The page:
Small wooden hammer is not restricted to the US, it emerges
The campaign against the use of the American gavel in images relating to the English legal system has been dealt a blow after it emerged that there is an English court where gavels are actually used.
In a departure from protocol, clerks at Inner London Crown Court use a gavel to signal the arrival of the judge into the courtroom. At other courts, judges usually bang on the door to announce their entry.
The shock revelation came about following some sharp-eyed reportage from legal tweeter Will Da Force.
@igavels Sat in Court One at Inner London CC. The Clerk's desk has a gavel on it
— Will Da Force (@WilberDaForce) December 15, 2014
Will Da Force’s work was then followed up by Inappropriate Gavels, a Tumblr that documents images of incorrect gavel use. It sent this email to the Ministry of Justice:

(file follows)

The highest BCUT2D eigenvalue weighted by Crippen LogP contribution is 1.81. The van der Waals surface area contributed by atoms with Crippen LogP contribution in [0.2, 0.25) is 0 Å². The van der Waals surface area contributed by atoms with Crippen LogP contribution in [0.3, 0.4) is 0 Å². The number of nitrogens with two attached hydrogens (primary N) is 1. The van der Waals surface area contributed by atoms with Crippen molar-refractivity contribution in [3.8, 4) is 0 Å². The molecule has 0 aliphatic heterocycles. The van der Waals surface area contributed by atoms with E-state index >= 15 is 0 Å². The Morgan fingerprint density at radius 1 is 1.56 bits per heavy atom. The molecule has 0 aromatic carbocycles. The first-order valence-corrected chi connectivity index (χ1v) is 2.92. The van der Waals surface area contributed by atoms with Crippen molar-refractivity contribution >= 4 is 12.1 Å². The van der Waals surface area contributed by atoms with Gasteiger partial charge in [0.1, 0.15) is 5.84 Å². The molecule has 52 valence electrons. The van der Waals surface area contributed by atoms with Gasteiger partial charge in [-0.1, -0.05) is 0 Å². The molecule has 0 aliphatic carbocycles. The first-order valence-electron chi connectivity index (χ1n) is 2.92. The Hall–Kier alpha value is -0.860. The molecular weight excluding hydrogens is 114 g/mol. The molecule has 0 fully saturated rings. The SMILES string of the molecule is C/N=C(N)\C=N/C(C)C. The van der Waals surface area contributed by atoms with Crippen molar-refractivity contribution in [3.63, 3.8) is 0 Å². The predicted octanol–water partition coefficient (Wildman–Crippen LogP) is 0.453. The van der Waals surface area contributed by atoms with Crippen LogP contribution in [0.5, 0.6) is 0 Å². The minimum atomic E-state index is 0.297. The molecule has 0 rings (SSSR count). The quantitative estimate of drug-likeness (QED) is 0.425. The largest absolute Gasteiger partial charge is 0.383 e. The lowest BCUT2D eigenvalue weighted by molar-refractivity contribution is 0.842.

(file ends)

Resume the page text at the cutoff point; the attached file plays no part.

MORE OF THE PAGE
— Inappropriate Gavels (@igavels) December 15, 2014
A spokesperson for the MoJ issued this response:
“In Inner London Crown Court the gavel is used to alert parties in court to the entrance of the judge into the courtroom.”
According to Inappropriate Gavels, judges at Inner London “for some reason, don’t bang on the door before coming in as they do everywhere else.” But, the blog notes crucially, “they still don’t use the gavel on the bench”.
Despite the Inner London revelation, Legal Cheek continues to wholeheartedly support Inappropriate Gavels‘ campaign, with two recent gavel images highlighted by the blog — from Middle Temple and the Barristers Benevolent Association — illustrating just how deeply the myth of gavel use has penetrated the English legal profession.